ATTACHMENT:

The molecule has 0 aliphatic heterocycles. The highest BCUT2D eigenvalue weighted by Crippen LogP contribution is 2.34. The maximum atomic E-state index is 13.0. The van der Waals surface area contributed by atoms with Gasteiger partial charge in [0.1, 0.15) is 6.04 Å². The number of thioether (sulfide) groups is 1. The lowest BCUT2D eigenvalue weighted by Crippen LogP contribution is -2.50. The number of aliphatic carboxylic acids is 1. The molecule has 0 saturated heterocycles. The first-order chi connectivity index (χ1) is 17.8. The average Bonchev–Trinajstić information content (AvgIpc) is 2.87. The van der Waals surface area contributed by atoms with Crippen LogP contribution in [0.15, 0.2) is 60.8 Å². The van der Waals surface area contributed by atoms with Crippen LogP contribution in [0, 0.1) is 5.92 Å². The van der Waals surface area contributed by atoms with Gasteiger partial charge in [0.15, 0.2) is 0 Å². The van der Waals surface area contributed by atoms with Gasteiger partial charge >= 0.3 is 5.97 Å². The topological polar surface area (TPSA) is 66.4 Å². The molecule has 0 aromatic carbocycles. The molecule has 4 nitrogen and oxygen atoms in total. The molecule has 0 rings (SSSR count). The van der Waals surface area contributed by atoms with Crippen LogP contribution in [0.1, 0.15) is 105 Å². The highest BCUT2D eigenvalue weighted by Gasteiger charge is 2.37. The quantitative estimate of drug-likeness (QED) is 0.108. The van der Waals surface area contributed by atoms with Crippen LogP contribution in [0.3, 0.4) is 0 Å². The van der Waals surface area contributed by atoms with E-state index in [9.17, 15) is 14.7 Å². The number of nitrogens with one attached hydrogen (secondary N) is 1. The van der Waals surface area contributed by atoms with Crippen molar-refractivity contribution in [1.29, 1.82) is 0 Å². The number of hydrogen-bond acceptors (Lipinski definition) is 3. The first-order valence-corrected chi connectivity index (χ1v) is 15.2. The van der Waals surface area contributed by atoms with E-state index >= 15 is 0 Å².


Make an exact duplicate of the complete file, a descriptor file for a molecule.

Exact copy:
The molecule has 0 aliphatic heterocycles. The highest BCUT2D eigenvalue weighted by Crippen LogP contribution is 2.34. The maximum atomic E-state index is 13.0. The van der Waals surface area contributed by atoms with Gasteiger partial charge in [0.1, 0.15) is 6.04 Å². The number of thioether (sulfide) groups is 1. The lowest BCUT2D eigenvalue weighted by Crippen LogP contribution is -2.50. The number of aliphatic carboxylic acids is 1. The molecule has 0 saturated heterocycles. The first-order chi connectivity index (χ1) is 17.8. The average Bonchev–Trinajstić information content (AvgIpc) is 2.87. The van der Waals surface area contributed by atoms with Crippen LogP contribution in [0.15, 0.2) is 60.8 Å². The van der Waals surface area contributed by atoms with Crippen LogP contribution in [0, 0.1) is 5.92 Å². The van der Waals surface area contributed by atoms with Gasteiger partial charge in [0.15, 0.2) is 0 Å². The van der Waals surface area contributed by atoms with Gasteiger partial charge >= 0.3 is 5.97 Å². The topological polar surface area (TPSA) is 66.4 Å². The molecule has 0 aromatic carbocycles. The molecule has 4 nitrogen and oxygen atoms in total. The molecule has 0 rings (SSSR count). The van der Waals surface area contributed by atoms with Crippen LogP contribution in [0.1, 0.15) is 105 Å². The highest BCUT2D eigenvalue weighted by Gasteiger charge is 2.37. The quantitative estimate of drug-likeness (QED) is 0.108. The van der Waals surface area contributed by atoms with Crippen LogP contribution in [0.3, 0.4) is 0 Å². The van der Waals surface area contributed by atoms with E-state index in [9.17, 15) is 14.7 Å². The number of nitrogens with one attached hydrogen (secondary N) is 1. The van der Waals surface area contributed by atoms with Crippen molar-refractivity contribution in [1.29, 1.82) is 0 Å². The number of hydrogen-bond acceptors (Lipinski definition) is 3. The first-order valence-corrected chi connectivity index (χ1v) is 15.2. The van der Waals surface area contributed by atoms with E-state index >= 15 is 0 Å².